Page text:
The Washington Post reports on comprehensive energy-saving measures being taken in Japan in response to a “national battle cry against soaring energy prices.”
The small mountain town of Kamiita—chosen as an exemplar by the Japanese media—shut off the heating system in the town hall this winter. Employees work bundled in coats and wool blankets. Most of the town’s 13,000 citizens are strictly obeying a nationwide call to turn off car engines while idling, particularly when stopped at traffic lights.
Takao Iwase, Kamiita’s husky administrative director, joined other locals in switching off the heat at home, too—leaving his family to quickly hustle from steaming nighttime baths to the warm comforters on their traditional futons. "We’re saving [$100] a day at city hall by shutting off the heat,” Iwase, wearing four layers of clothing and a winter coat inside his office, said proudly. “But we no longer see this as just an economic issue. Japan has no natural resources of its own, so saving energy has become our national duty.”
As President Bush calls on Americans to break their addiction to oil and increase energy efficiency in the face of soaring prices, perhaps no people serve as better role models than the energy-miser Japanese.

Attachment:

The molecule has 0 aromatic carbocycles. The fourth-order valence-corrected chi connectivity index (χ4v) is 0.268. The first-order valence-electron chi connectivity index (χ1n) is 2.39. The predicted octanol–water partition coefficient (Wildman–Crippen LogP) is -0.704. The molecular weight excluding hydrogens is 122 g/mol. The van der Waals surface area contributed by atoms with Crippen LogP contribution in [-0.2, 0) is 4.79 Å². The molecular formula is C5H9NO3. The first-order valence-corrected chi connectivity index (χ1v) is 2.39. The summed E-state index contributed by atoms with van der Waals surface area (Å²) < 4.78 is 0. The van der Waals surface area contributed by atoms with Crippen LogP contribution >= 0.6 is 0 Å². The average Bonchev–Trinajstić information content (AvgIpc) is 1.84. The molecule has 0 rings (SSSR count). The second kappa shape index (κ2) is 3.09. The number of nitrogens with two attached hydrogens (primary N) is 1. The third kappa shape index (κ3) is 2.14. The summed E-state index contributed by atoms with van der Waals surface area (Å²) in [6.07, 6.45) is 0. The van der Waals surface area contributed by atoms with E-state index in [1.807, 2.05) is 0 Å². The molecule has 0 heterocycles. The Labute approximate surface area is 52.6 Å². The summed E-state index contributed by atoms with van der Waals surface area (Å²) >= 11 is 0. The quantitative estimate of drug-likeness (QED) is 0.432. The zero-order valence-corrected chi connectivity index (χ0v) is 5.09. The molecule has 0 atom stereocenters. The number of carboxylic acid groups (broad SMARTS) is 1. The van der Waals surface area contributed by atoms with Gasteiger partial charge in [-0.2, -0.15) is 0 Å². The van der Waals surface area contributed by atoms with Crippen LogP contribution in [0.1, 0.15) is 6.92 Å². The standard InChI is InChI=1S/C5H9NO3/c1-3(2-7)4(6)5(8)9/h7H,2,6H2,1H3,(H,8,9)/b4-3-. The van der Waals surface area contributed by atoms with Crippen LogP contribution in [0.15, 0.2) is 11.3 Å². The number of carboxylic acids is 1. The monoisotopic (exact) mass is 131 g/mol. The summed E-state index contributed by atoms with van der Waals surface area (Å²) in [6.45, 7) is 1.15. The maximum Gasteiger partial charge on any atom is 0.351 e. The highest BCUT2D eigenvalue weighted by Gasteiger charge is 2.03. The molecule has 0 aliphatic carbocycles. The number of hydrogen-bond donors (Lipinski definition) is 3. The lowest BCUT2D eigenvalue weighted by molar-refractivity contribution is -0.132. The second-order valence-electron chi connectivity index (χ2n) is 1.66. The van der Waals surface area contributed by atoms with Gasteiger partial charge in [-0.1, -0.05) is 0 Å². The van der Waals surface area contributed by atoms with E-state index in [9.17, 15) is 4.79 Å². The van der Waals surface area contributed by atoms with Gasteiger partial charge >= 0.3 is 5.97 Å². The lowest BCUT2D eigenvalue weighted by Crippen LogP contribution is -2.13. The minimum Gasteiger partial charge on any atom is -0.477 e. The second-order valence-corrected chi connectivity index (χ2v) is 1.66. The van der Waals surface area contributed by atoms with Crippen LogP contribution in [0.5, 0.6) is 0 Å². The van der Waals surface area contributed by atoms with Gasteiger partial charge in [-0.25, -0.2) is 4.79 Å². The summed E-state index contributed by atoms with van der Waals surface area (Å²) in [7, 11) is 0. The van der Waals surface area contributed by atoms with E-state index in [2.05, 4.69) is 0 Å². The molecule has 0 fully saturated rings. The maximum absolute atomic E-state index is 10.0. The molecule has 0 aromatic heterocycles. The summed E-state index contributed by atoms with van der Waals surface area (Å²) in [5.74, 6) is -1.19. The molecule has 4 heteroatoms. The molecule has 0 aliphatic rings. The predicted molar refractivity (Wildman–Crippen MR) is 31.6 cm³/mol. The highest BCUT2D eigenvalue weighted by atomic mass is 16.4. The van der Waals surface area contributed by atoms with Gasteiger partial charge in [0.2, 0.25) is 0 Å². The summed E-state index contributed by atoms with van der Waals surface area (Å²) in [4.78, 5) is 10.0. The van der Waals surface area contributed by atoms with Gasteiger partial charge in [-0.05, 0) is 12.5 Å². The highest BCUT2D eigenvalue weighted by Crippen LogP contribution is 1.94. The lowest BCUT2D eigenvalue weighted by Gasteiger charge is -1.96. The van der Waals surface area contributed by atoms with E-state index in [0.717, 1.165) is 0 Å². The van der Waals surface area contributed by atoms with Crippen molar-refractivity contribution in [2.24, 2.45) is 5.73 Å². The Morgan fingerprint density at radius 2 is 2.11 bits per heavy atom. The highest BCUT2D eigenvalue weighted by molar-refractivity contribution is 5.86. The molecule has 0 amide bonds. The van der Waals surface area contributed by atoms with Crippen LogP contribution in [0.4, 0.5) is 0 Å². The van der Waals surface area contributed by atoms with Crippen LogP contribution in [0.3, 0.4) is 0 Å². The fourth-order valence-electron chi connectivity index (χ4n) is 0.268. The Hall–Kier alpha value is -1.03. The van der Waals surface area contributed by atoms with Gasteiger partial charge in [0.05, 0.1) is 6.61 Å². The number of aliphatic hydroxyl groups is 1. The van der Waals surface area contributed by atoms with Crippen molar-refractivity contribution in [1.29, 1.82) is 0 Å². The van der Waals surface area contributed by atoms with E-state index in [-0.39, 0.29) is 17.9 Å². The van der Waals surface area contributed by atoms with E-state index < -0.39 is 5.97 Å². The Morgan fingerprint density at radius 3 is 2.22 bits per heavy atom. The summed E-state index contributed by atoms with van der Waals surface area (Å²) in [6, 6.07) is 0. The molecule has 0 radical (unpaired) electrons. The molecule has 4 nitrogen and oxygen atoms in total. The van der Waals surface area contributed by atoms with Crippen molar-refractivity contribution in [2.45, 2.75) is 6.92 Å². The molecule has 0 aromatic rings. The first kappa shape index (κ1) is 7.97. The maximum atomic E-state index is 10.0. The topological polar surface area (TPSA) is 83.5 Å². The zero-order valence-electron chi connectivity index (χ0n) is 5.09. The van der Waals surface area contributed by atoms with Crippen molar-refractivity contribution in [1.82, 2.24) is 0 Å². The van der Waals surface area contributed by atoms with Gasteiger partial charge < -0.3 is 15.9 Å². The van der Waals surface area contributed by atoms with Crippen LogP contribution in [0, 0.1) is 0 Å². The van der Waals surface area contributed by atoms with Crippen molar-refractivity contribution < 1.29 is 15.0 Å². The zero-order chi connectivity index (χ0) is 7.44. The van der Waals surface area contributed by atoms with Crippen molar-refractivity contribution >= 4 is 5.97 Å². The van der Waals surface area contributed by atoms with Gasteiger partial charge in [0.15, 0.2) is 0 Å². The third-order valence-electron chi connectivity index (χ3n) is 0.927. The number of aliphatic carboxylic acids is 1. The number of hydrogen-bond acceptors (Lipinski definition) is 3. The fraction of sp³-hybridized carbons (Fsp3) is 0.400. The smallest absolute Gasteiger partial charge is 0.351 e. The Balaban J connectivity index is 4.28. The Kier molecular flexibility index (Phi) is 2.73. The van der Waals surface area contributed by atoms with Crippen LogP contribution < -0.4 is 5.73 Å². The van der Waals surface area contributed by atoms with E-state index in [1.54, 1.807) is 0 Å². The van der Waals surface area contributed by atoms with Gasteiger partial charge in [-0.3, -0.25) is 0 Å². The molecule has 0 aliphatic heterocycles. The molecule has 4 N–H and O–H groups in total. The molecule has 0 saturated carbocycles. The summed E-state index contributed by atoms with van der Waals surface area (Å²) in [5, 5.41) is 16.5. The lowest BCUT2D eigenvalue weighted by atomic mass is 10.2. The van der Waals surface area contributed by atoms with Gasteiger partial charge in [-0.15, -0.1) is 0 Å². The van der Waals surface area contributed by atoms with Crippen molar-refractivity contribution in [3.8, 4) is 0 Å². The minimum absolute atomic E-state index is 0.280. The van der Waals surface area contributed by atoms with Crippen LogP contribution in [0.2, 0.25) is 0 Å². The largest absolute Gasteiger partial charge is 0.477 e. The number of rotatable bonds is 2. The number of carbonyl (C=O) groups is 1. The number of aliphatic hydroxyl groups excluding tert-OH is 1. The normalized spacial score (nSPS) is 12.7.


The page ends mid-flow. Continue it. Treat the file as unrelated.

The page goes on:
A pervasive approach to energy conservation, from reduced-power consumption in consumer and business electronics to intelligent machines from subway far changers to elevators that automatically shut off when not in use has contributed to the fact that Japan’s energy consumption per person is almost half that of the US.
Conservation fever swept the nation after the Kyoto Protocol, the 1997 treaty written in Japan that aims to reduce greenhouse gases. The United States has not ratified the treaty.
But Japan’s transformation, experts note, dates from well before the Kyoto treaty—and was rooted more in economics than environmentalism.
After the 1970s oil crisis, Japan “went into a panic. We have no oil of our own, and are completely dependent on imports,” said Takako Nakamura, an official at the Global Environment Bureau of the Environment Ministry. “That weakness changed the way we looked at energy.”
Low-emission vehicles account for almost 11 million (21%) of all autos on Japanese roads.
(A hat-tip to Harvey D!)